“Everyone lives for himself,” Wafa wrote. “But the good life is the one spent in the service of others.”
Last month, the White House released a 12-page report on the withdrawal from Afghanistan: key decisions, lessons learned. It’s an astonishingly self-congratulatory document. There’s no sign of an actual lesson learned, except that “we now prioritize earlier evacuations when faced with a degrading security situation.” This refers to the evacuation of American embassy personnel—who never faced any serious obstacle to their departure from Kabul—and not to the tens of thousands of Afghans who risked their lives as they tried to flee, and whose earlier evacuation would have done much to prevent the tragic scenes at the airport.
Meanwhile, the Republican-led House of Representatives, amid hearings that pile more blame on the Biden administration, refuses to take up a bill—the Afghan Adjustment Act—that would allow most of the 82,000 Afghans evacuated to this country to receive permanent status and begin living productive lives. Without such a bill, their presence here depends on a series of temporary presidential measures that can be revoked at any time. There is more than enough blame to go around.
The Afghans of this story are, in a sense, as mysterious as the Americans. One mystery is their abiding love for and loyalty to a country—this one—that abandoned them to their fate. Another is their belief in what Tajla called “equality.” She was referring to mixed marriage, but she might have been talking about gender. After all, the network is made up of women, and their survival depends on the strong bonds between them. The men seem to accept this, and during interviews they let their wives do most of the talking. These women and their families, including Victoria, who turned 1 a few days ago, should have been the future of their country. Instead, they’re fugitives with no home in sight.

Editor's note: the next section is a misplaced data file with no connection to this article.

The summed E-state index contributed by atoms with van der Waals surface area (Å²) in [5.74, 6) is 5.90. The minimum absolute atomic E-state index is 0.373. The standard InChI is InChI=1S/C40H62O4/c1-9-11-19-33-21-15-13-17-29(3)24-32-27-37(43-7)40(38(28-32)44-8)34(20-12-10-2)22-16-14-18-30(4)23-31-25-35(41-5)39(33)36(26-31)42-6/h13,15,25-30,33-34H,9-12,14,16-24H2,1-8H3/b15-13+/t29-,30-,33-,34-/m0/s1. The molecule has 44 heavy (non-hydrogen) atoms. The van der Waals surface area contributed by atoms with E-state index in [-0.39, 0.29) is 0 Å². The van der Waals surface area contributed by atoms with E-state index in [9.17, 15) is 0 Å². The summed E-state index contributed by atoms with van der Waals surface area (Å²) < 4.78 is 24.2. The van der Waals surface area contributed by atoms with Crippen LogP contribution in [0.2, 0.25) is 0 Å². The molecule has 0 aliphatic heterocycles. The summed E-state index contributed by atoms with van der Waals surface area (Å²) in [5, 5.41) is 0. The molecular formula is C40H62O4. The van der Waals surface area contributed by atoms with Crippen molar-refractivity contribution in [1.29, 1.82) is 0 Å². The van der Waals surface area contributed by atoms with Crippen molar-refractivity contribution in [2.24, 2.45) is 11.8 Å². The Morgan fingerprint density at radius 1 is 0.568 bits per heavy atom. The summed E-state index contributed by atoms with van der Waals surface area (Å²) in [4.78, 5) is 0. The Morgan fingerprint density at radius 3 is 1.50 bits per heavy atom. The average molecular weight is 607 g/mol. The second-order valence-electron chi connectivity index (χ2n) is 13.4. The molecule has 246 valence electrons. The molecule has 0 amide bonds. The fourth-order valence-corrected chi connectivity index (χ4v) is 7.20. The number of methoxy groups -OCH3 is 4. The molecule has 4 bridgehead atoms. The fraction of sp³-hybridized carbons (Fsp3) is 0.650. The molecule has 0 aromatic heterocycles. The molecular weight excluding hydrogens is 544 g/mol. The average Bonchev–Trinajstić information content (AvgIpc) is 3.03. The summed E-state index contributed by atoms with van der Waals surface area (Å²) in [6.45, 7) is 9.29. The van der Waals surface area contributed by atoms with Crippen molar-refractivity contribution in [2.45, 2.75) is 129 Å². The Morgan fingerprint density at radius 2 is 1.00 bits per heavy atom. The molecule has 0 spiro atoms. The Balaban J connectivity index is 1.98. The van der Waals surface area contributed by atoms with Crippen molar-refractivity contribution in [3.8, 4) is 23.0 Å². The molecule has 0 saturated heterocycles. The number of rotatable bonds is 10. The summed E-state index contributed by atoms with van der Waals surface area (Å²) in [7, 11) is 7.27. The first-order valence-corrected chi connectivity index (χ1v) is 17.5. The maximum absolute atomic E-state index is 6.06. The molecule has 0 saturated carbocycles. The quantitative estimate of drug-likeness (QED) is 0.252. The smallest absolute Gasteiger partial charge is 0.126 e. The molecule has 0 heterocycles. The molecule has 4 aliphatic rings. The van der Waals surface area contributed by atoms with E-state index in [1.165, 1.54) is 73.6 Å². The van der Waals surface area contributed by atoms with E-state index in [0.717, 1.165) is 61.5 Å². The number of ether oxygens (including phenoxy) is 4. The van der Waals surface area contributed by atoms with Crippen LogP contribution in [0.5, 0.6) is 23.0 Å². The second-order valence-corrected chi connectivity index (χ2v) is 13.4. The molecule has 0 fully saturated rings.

Of the 206 Afghans on Marshman’s list, 23 are now in Pakistan, unable to work and dependent on RAWN for support. Nearly all of the others remain in Afghanistan under varying degrees of threat. Because they never worked directly for the U.S. government as interpreters, drivers, or other employees, they aren’t eligible for Special Immigrant Visas. (According to the State Department’s most recent report, more than half a million Afghan applicants and dependents are currently in the SIV line; the average wait time for a visa is almost three years.) Instead, the women must be referred—as Afghans who worked closely with American organizations in Afghanistan—to a U.S. program called P-1/P-2, which drops them into an immense pool of refugees around the world who stagnate there for years on end. Of the 50,000 Afghans who have been referred since August 2021, State Department officials told Villalon, not a single one has completed the process and been resettled in the U.S. (The State Department declined to confirm this to me.)